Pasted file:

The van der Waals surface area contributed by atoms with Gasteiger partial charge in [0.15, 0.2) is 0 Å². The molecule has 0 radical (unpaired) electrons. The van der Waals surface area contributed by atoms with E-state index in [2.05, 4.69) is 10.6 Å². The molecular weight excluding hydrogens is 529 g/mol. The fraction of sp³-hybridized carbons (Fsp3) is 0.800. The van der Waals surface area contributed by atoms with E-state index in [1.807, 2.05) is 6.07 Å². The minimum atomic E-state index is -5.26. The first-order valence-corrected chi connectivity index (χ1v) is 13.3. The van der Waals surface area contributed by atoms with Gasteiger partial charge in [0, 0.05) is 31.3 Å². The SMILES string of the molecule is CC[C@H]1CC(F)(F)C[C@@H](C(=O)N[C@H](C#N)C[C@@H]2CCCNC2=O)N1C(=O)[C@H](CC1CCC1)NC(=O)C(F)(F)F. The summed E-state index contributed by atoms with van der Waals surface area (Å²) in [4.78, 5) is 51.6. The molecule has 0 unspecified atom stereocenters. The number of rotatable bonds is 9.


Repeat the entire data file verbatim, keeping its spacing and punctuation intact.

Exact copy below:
The van der Waals surface area contributed by atoms with Gasteiger partial charge in [0.15, 0.2) is 0 Å². The molecule has 0 radical (unpaired) electrons. The van der Waals surface area contributed by atoms with E-state index in [2.05, 4.69) is 10.6 Å². The molecular weight excluding hydrogens is 529 g/mol. The fraction of sp³-hybridized carbons (Fsp3) is 0.800. The van der Waals surface area contributed by atoms with E-state index in [1.807, 2.05) is 6.07 Å². The minimum atomic E-state index is -5.26. The first-order valence-corrected chi connectivity index (χ1v) is 13.3. The van der Waals surface area contributed by atoms with Gasteiger partial charge in [0, 0.05) is 31.3 Å². The SMILES string of the molecule is CC[C@H]1CC(F)(F)C[C@@H](C(=O)N[C@H](C#N)C[C@@H]2CCCNC2=O)N1C(=O)[C@H](CC1CCC1)NC(=O)C(F)(F)F. The summed E-state index contributed by atoms with van der Waals surface area (Å²) in [4.78, 5) is 51.6. The molecule has 0 unspecified atom stereocenters. The number of rotatable bonds is 9.